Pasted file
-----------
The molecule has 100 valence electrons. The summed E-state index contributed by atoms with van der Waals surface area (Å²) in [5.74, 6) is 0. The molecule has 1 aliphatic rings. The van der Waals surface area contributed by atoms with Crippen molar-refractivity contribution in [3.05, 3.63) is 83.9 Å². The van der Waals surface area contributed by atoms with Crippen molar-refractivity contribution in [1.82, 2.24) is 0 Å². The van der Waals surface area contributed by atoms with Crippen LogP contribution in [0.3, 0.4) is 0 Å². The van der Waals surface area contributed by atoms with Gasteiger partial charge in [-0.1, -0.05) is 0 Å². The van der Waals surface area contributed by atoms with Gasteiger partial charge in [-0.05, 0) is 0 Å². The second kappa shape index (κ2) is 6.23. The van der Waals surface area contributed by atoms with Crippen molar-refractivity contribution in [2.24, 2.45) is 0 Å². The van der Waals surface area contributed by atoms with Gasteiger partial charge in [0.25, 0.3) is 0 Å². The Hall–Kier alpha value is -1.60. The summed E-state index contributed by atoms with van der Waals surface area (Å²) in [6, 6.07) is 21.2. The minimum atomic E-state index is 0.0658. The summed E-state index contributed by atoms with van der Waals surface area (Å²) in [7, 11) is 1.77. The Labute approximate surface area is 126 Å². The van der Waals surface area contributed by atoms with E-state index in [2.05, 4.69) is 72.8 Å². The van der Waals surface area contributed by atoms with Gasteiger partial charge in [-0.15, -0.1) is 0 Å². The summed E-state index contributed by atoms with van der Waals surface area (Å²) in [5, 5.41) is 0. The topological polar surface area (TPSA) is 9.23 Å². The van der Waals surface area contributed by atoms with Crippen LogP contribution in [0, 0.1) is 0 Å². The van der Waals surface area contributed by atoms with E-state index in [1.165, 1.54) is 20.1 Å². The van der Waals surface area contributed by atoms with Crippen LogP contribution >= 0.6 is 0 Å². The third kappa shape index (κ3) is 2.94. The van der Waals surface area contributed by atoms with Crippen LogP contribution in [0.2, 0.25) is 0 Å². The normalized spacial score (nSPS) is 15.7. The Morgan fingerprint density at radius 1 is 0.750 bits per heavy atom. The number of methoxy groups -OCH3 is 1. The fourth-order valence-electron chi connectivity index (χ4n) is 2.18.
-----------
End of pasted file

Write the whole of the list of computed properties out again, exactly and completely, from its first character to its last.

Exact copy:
The molecule has 100 valence electrons. The summed E-state index contributed by atoms with van der Waals surface area (Å²) in [5.74, 6) is 0. The molecule has 1 aliphatic rings. The van der Waals surface area contributed by atoms with Crippen molar-refractivity contribution in [3.05, 3.63) is 83.9 Å². The van der Waals surface area contributed by atoms with Crippen molar-refractivity contribution in [1.82, 2.24) is 0 Å². The van der Waals surface area contributed by atoms with Crippen LogP contribution in [0.3, 0.4) is 0 Å². The van der Waals surface area contributed by atoms with Gasteiger partial charge in [-0.1, -0.05) is 0 Å². The van der Waals surface area contributed by atoms with Gasteiger partial charge in [-0.05, 0) is 0 Å². The second kappa shape index (κ2) is 6.23. The van der Waals surface area contributed by atoms with Crippen molar-refractivity contribution in [2.24, 2.45) is 0 Å². The van der Waals surface area contributed by atoms with Gasteiger partial charge in [0.25, 0.3) is 0 Å². The Hall–Kier alpha value is -1.60. The summed E-state index contributed by atoms with van der Waals surface area (Å²) in [6, 6.07) is 21.2. The minimum atomic E-state index is 0.0658. The summed E-state index contributed by atoms with van der Waals surface area (Å²) in [7, 11) is 1.77. The Labute approximate surface area is 126 Å². The van der Waals surface area contributed by atoms with E-state index in [2.05, 4.69) is 72.8 Å². The van der Waals surface area contributed by atoms with Gasteiger partial charge in [-0.15, -0.1) is 0 Å². The summed E-state index contributed by atoms with van der Waals surface area (Å²) in [5, 5.41) is 0. The topological polar surface area (TPSA) is 9.23 Å². The van der Waals surface area contributed by atoms with Crippen LogP contribution in [0, 0.1) is 0 Å². The van der Waals surface area contributed by atoms with E-state index in [1.165, 1.54) is 20.1 Å². The van der Waals surface area contributed by atoms with Crippen LogP contribution >= 0.6 is 0 Å². The third kappa shape index (κ3) is 2.94. The van der Waals surface area contributed by atoms with Crippen LogP contribution in [0.2, 0.25) is 0 Å². The normalized spacial score (nSPS) is 15.7. The Morgan fingerprint density at radius 1 is 0.750 bits per heavy atom. The number of methoxy groups -OCH3 is 1. The fourth-order valence-electron chi connectivity index (χ4n) is 2.18.